MUMBAI: Citizens across the social spectrum from celebrities to commoners arrived to mourn the death of ghazal singer Jagjit Singh on Monday. “Every singer wears a fine kurta , drapes a shawl and sits before a harmonium. But try and find another artiste like Jagjitji in this world,” said ghazal singer Raj Kumar Rizvi at the funeral. “His selection of poetry, his patronage of new talent and his abundant but silent charity all put him in a class apart.” The death register at the Chandanwadi electric crematorium listed entry number 1510 as Jagjit Singh Dhiman, a 70-year-old Hindu whose family chose to pay the optional fee of Rs 250 although the service is free. He was born Sikh, however, so the last rites were a blend of Hindu and Sikh ceremonies. A Sindhi priest Rajeshwar Maharaj, who was invited from the US to perform the funeral , led Singh’s younger brother Kartar and his widow Chitra through the rituals. Singh’s body was laid upon a bed of flowers at Chandanwadi hall and scores of fans filed past for a last glimpse before it was carried to the inner chamber. At 1.10 pm, mourners were asked to step back before the body was inserted into the electric furnace, and at the final moment loud cries of “Jo bole so Nihal , Sat Sri Akal” mingled with Hindu chants.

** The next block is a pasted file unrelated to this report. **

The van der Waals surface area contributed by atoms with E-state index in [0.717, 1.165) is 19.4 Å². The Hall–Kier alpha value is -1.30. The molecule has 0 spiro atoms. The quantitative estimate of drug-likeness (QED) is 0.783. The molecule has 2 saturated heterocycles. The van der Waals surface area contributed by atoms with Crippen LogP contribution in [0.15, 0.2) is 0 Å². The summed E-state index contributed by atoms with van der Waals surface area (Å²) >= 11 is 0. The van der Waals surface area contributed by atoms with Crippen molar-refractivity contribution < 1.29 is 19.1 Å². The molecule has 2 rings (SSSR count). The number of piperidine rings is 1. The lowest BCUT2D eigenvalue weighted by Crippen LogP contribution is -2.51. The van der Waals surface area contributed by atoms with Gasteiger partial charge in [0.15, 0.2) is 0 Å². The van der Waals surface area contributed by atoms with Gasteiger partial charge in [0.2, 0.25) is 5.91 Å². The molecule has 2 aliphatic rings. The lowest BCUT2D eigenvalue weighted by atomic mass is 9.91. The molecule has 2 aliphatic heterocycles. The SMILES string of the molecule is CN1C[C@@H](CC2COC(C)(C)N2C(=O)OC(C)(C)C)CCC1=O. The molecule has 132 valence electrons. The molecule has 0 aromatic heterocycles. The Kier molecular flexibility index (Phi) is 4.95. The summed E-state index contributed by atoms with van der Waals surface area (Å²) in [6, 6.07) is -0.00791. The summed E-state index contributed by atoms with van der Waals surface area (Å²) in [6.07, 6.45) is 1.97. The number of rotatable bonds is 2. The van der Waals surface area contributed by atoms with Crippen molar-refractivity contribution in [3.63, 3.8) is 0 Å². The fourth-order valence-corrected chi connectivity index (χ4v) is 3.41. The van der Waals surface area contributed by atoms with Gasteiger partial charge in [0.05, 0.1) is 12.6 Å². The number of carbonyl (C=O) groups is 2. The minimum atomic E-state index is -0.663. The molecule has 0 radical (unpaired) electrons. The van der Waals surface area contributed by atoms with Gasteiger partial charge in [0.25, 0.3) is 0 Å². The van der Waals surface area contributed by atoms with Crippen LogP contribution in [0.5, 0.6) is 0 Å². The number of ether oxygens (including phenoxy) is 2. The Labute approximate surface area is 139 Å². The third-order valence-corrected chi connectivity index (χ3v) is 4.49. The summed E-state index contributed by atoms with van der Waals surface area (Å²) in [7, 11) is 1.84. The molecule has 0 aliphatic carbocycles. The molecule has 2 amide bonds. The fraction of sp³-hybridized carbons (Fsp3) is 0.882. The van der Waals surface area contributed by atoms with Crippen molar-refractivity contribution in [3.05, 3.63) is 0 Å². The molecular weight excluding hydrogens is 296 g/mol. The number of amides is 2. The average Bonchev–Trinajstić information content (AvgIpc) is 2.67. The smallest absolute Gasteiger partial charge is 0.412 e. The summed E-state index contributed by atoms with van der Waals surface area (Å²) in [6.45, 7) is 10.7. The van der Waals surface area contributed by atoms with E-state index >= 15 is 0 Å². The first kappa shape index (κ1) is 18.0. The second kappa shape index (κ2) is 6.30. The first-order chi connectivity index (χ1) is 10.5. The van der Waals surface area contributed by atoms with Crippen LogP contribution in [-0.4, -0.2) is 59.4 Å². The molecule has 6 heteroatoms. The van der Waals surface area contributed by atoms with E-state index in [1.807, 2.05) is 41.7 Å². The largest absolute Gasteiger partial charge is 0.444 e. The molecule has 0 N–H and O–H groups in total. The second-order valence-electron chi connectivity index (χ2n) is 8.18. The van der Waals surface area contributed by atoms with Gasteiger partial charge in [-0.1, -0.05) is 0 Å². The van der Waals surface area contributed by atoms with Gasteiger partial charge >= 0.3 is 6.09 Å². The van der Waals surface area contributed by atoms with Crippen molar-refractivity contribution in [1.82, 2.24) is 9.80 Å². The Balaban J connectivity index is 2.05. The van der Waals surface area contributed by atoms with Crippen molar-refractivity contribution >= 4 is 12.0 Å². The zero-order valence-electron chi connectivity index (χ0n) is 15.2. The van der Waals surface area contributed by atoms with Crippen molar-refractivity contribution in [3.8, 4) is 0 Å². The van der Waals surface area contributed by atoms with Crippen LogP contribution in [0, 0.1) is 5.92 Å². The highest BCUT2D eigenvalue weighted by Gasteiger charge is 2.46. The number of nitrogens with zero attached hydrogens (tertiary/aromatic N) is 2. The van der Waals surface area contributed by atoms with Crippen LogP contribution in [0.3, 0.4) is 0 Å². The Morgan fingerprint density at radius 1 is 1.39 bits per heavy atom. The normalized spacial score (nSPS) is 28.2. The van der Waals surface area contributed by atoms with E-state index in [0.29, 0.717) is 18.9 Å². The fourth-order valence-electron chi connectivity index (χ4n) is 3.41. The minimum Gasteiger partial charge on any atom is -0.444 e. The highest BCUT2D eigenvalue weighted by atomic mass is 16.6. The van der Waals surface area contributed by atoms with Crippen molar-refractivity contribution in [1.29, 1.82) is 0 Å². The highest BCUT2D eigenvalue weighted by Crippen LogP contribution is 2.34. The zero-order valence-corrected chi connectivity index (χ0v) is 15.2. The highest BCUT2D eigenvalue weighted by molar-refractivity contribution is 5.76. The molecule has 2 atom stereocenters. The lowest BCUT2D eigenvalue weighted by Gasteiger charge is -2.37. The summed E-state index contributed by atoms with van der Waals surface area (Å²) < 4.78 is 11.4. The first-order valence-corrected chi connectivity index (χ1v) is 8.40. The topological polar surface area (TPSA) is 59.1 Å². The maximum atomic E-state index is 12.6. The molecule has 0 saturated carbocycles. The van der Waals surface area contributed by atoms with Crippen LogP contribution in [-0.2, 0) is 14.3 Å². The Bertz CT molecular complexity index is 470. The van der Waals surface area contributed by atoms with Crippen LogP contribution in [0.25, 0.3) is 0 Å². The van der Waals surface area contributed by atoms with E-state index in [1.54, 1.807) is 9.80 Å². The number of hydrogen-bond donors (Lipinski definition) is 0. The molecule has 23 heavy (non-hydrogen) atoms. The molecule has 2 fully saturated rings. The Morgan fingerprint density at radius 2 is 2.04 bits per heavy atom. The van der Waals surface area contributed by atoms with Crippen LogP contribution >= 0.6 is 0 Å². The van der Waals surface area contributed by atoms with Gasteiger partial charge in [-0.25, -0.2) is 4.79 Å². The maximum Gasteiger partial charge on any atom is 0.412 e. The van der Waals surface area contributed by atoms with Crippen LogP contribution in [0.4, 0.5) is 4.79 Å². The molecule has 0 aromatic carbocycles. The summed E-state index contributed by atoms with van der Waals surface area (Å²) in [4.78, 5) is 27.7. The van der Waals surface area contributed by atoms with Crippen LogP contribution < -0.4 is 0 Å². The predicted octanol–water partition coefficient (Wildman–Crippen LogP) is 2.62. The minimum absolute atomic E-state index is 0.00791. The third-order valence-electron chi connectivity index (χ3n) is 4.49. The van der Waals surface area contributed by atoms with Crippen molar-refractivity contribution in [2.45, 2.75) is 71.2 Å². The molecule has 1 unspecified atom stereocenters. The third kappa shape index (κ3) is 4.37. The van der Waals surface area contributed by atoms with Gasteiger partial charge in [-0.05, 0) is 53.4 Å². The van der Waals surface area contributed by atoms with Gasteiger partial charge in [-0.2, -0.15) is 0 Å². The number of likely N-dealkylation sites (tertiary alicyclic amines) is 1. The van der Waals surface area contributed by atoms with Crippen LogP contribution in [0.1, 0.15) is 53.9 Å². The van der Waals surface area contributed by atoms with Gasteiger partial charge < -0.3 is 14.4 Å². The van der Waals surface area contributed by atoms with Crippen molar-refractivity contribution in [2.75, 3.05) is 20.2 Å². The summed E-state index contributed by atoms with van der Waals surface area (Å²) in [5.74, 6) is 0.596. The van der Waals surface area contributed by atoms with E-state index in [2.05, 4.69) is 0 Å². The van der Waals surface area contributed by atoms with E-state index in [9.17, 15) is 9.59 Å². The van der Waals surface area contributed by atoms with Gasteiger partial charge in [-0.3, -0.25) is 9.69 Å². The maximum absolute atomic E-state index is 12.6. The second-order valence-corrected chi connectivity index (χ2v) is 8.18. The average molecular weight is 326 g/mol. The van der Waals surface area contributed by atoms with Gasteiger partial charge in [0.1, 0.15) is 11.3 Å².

Chitra Singh emerged from the seclusion of the past few weeks, a picture of stoicism. A grey shawl and dark glasses served to shield her through the condolences although she broke down when the cremation took place. A visibly grieving Pandit Jasraj, wife Madhura and daughter Durga took their seats beside Vinod Khanna, Raj Babbar and Manhar Udhas. Manhar’s brother Pankaj Udhas stood by in silence with Gulzar and composer Kuldeep Singh. Heads turned when Ghulam Ali entered-the Pakistani maestro was to have performed a jugalbandi with Jagjit Singh on September 23 when the singer took ill.
Suresh Wadkar, Kabir Bedi and Sonu Nigam exchanged condolences with Ameen Sayani and Harish Bhimani while veteran film-maker Lekh Tandon slipped in unnoticed. From former police commissioner A N Roy to old-time accompanists who had cut their teeth at the Jagjit Singh school of music, all converged to bid the singer farewell. Hundreds of ordinary citizens stood solemnly along Chandanwadi Road.
Raj Kumar Rizvi, Singh’s protege and now veteran “ghazalsara ” in his own right, recalled how Singh had helped him find accommodation when he arrived in Mumbai with his wife, singer Indrani Rizvi. Another protege Ghansham Vaswani, whose initial hit Hota raha tera hi bayaan chaudhvin ki raat was composed by Jagjit Singh, was there too in silent grief.
Monday was Sharad Purnima , the brightest moonlit night of the year. And it became a little brighter as a new star entered the celestial firmament